You probably used a wireless network today, and you probably took it for granted, or really only noticed it if something went wrong, or your Internet connection was a little slower than normal. That’s not always the fault of the wireless connection to be absolutely fair, but it’s a sign of a mature technology that we only really notice it when we can’t have it.
All of that might make you think that Wi-Fi’s reached its natural maturity point where there’s not much innovation to be had, but that’s not the truth at all. Right now there’s new 802.11AC routers promising (and mostly delivering) faster direct Wi-Fi speeds to today’s gadgets, but it’s the innovations that we’ll see in the next five years that are the most exciting prospects. That’s not just in the field of radio-based Wi-Fi but also emerging technologies that promise to supplement Wi-Fi with even higher data speeds.
Li-Fi is a technology that uses pulses of light to transmit information instead of radio waves. The logic is actually a little easier to understand than that of Wi-Fi, if you remember that any bit of information in your computer or phone is just a bunch of ones and zeroes. In lighting terms — and this is a massive simplification for the purposes of illustration — if you counted “off” as zero and “on” as a one, it’s not tricky to see how switching a light on or off could be used to deliver information. That’s not a new idea by any stretch of the imagination, of course. A lighthouse, signal lamp or semaphore works on that kind of visual pattern identification. Li-Fi simply takes that concept and weaves it into a much higher speed pattern that also utilises different frequency lighting, including infrared to deliver data speeds that are simply mind-boggling. The realistic throughput of current Wi-Fi gear tops out around 100Mbps, but current Li-Fi tests have delivered data delivery speeds of up to 1Gbps, or around 100 times faster. Its use of visible light between a transmitter and receiver also gives it security that Wi-Fi doesn’t have. Radio signals will generally bounce anywhere and everywhere, which is why your laptop can probably pick up your neighbour’s Wi-Fi network, but you can control where light goes in a room simply by closing curtains or a door.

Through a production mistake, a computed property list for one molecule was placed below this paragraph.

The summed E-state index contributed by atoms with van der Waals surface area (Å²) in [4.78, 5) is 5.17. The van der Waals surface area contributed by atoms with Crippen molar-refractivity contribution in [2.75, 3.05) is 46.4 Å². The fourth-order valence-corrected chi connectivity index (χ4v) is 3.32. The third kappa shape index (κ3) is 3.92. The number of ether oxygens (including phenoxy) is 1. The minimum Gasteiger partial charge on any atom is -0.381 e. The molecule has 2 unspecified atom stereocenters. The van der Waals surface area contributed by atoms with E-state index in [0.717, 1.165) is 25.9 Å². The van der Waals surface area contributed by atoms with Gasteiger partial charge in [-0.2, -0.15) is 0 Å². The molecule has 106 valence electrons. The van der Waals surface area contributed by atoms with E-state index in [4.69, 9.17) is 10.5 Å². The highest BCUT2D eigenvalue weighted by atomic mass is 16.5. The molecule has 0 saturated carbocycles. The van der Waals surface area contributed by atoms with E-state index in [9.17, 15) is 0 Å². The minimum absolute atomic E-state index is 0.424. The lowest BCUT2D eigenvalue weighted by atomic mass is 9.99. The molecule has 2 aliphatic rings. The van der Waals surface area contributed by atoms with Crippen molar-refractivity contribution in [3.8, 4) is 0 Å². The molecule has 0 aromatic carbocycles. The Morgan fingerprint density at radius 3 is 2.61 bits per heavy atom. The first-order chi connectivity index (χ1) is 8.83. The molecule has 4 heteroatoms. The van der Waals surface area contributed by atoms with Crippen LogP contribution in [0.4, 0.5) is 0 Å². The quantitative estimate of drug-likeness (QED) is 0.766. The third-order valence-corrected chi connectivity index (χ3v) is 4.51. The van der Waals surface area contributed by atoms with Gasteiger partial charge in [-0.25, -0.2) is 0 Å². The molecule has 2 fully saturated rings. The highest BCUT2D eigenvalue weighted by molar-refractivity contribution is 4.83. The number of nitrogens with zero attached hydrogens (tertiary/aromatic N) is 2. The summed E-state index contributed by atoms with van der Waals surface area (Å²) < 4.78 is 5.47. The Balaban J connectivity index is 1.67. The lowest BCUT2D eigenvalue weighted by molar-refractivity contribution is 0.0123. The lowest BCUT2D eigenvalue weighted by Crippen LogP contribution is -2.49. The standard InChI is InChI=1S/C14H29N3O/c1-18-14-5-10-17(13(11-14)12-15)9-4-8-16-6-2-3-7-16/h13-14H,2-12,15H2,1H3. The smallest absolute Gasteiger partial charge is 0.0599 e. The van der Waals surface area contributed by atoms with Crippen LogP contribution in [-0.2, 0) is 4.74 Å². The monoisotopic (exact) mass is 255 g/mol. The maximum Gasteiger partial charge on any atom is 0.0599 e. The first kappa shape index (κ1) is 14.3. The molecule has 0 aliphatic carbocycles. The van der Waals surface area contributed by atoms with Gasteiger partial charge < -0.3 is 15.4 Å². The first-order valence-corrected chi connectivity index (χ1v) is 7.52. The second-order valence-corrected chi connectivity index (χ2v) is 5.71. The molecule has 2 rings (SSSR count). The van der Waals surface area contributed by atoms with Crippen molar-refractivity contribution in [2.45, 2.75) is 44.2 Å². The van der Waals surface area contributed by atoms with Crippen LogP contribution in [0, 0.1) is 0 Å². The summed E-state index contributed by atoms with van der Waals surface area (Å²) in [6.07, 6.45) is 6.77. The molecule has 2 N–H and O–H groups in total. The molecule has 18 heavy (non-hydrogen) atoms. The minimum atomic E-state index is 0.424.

If you’re curious about light flickering effects causing headaches or distractions, this shouldn’t be an issue, because there’s a whole range of the light spectrum that isn’t visible or detectable by the naked human eye, so anyone using Li-Fi shouldn’t suffer any ill effects from it. In fact, while a Li-Fi bulb transmitter would need to remain “on” in order to transmit, you could lower the visible light intensity to the point where it appeared “off” to the naked eye while still retaining its ability to transmit data to compatible devices.
Indeed, the theory is that it’s likely to be genuinely useful in areas where RF radio effects are undesirable, such as some high frequency telescopes used for scientific exploration of the universe, or in the more common real world, on airplanes where radio interference could be problematic.
We’re a good few years before Li-Fi equipment becomes commercially available, and as technology it’s going to be complimentary to existing Wi-Fi, rather than its successor. Li-Fi use of light means that it’s not going to be as effective for outdoors use in the day, and the same aspects that give it some security also mean that it’s not going to work well in complex buildings with plenty of walls.